• The economy of the Greenlandic settlements
  • Vinland
  • L’Anse aux Meadows Norse settlement site
  • The collapse of the settlements in Greenland and Newfoundland

8. Pagan religions and the change to Christianity

  • Pagans and Christians
  • The Germanic deities
  • Pagan cult sites
  • Pagan burials
  • Conversion to Christianity
  • The use of pagan myths in Christian contexts

9. Art and literature

  • Viking art – application and style
  • Metalwork and jewellery
  • Wood, ivory, antler and bone carving
  • Stone sculpture
  • Skaldic and Eddaic verse
  • The sagas

10. The end of the Viking era

  • Viking activity in late Anglo-Saxon England
  • The empire of Cnut
  • The last Viking attack on England
  • The end of the Viking period
  • Post-Viking Scandinavia and Christian Europe

We strongly recommend that you try to find a little time each week to engage in the online conversations (at times that are convenient to you) as the forums are an integral, and very rewarding, part of the course and the online learning experience.


Credit Application Transfer Scheme (CATS) points 

To earn credit (CATS points) for your course you will need to register and pay an additional £30 fee for each course you enrol on. You can do this by ticking the relevant box at the bottom of the enrolment form or when enrolling online. If you do not register when you enrol, you have up until the course start date to register and pay the £30 fee. 

See more information on CATS point

Coursework is an integral part of all online courses and everyone enrolled will be expected to do coursework, but only those who have registered for credit will be awarded CATS points for completing work at the required standard. If you are enrolled on the Certificate of Higher Education, you need to indicate this on the enrolment form but there is no additional registration fee.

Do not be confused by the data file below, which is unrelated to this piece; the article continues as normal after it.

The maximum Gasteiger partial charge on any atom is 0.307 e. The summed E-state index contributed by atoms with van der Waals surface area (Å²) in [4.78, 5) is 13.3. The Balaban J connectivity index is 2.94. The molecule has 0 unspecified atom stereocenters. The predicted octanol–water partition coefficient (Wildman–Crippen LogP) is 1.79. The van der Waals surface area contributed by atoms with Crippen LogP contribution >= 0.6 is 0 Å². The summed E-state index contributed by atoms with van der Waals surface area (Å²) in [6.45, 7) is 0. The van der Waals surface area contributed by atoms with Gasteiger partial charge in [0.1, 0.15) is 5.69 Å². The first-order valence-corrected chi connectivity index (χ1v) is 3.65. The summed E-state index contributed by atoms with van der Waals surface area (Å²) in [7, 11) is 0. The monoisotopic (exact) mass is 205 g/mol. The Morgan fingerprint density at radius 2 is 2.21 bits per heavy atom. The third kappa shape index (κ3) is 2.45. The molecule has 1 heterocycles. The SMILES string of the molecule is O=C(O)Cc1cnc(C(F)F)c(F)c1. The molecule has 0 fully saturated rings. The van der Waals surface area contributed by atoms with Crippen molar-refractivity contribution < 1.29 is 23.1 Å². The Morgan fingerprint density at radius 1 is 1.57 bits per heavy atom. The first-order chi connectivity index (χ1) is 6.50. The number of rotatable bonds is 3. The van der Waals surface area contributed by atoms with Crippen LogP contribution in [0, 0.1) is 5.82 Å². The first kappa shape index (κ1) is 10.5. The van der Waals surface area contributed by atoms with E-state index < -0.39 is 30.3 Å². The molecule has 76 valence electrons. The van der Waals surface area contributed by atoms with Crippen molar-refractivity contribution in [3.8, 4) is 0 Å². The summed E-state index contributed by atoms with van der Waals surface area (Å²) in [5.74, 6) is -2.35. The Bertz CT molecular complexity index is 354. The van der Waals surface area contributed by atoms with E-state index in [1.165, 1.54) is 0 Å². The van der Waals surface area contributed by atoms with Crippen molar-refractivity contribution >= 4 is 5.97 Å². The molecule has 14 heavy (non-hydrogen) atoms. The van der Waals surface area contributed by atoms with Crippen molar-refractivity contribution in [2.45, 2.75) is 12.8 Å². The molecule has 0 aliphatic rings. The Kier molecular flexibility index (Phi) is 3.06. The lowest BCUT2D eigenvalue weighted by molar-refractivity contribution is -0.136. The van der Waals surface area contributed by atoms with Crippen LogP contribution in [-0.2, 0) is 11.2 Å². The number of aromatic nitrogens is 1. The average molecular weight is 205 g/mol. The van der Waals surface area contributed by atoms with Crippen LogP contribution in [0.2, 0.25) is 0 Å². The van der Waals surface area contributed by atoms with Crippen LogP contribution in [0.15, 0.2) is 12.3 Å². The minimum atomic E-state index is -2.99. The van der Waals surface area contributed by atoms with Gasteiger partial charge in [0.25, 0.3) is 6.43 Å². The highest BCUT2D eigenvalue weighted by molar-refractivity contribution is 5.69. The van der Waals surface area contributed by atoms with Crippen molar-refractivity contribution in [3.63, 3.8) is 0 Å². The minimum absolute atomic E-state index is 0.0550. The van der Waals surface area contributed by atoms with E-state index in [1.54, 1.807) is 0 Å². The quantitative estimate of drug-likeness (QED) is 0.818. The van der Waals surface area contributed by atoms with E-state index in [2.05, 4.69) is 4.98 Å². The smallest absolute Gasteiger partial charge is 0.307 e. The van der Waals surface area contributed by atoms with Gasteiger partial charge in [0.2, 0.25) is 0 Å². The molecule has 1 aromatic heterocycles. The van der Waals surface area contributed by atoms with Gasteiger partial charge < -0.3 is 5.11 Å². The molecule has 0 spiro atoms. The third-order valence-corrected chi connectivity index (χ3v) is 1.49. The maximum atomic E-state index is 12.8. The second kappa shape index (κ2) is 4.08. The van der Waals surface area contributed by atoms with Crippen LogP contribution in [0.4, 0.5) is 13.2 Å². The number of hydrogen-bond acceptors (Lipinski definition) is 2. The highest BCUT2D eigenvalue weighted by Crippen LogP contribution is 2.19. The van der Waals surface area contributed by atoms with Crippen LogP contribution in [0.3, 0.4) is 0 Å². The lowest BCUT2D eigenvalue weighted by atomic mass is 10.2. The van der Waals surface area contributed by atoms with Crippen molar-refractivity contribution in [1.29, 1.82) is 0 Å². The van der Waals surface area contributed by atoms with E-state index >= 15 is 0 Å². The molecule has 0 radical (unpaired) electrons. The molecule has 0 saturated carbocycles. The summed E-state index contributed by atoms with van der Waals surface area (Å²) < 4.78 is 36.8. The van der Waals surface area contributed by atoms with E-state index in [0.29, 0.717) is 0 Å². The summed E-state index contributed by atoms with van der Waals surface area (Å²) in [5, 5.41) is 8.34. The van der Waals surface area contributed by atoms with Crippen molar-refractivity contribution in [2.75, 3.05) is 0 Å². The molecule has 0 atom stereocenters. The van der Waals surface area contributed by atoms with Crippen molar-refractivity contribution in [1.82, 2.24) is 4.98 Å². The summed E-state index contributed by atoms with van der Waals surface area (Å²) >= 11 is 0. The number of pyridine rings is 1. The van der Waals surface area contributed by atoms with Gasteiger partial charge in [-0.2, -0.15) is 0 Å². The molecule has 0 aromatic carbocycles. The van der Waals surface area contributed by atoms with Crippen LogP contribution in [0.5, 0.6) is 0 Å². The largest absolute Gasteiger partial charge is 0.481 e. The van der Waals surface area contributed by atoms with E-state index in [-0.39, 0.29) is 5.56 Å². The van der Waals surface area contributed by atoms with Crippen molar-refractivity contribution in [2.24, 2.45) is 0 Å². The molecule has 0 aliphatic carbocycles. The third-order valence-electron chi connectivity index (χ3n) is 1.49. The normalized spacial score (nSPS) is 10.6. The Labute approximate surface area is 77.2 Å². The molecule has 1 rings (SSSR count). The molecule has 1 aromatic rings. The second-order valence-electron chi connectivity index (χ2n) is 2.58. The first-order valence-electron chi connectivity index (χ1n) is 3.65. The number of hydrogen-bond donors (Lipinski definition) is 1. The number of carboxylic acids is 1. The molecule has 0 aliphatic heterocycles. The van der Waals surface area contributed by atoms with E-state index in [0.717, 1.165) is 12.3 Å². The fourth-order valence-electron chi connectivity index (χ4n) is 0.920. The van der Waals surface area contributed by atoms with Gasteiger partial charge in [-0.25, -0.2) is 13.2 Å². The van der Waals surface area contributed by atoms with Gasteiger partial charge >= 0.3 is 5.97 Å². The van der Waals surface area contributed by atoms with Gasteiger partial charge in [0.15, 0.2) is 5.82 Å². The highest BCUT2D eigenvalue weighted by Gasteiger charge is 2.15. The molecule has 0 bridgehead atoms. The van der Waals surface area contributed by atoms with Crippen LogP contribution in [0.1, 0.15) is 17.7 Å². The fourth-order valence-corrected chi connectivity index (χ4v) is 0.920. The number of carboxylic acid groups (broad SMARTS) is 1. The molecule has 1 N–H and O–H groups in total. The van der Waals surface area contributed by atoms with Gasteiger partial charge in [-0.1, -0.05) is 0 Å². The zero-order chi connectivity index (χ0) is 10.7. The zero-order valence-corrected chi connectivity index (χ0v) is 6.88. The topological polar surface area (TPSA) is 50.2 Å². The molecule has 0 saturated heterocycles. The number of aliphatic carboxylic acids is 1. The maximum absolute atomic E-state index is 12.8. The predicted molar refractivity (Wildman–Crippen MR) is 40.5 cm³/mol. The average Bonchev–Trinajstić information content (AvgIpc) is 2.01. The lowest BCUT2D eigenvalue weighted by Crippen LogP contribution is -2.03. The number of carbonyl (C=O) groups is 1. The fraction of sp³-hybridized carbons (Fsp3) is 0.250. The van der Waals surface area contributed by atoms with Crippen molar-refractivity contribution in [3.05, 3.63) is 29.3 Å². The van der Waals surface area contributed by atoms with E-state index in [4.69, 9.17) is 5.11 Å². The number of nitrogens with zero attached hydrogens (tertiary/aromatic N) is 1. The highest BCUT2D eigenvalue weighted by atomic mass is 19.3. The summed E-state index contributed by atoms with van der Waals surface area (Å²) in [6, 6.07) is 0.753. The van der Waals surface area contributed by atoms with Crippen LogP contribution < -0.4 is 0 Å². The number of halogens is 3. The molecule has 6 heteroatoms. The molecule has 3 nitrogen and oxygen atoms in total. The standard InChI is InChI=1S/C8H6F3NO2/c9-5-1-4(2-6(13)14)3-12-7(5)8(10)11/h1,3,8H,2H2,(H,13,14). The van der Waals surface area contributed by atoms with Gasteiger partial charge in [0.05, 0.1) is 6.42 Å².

Digital credentials

All students who pass their final assignment, whether registered for credit or not, will be eligible for a digital Certificate of Completion. Upon successful completion, you will receive a link to download a University of Oxford digital certificate. Information on how to access this digital certificate will be emailed to you after the end of the course. The certificate will show your name, the course title and the dates of the course you attended. You will be able to download your certificate or share it on social media if you choose to do so. 

Please note that assignments are not graded but are marked either pass or fail. 


Description Costs
Course Fee £385.00
Take this course for CATS points £30.00


Mr David Beard

David Beard is a freelance archaeologist and is a Fellow of the Society of Antiquaries and Fellow of the Society of Antiquaries of Scotland specializing in medieval archaeology, especially the Anglo-Saxon and Viking periods. He has been involved in continuing education for many years having taught for the Universities of Oxford, London, Essex and Ulster.

Course aims

This course aims to:

  • Illustrate how archaeological evidence is recovered, processed and analysed and how this evidence can be used together with other sources of information to aid our understanding of the world of the Vikings.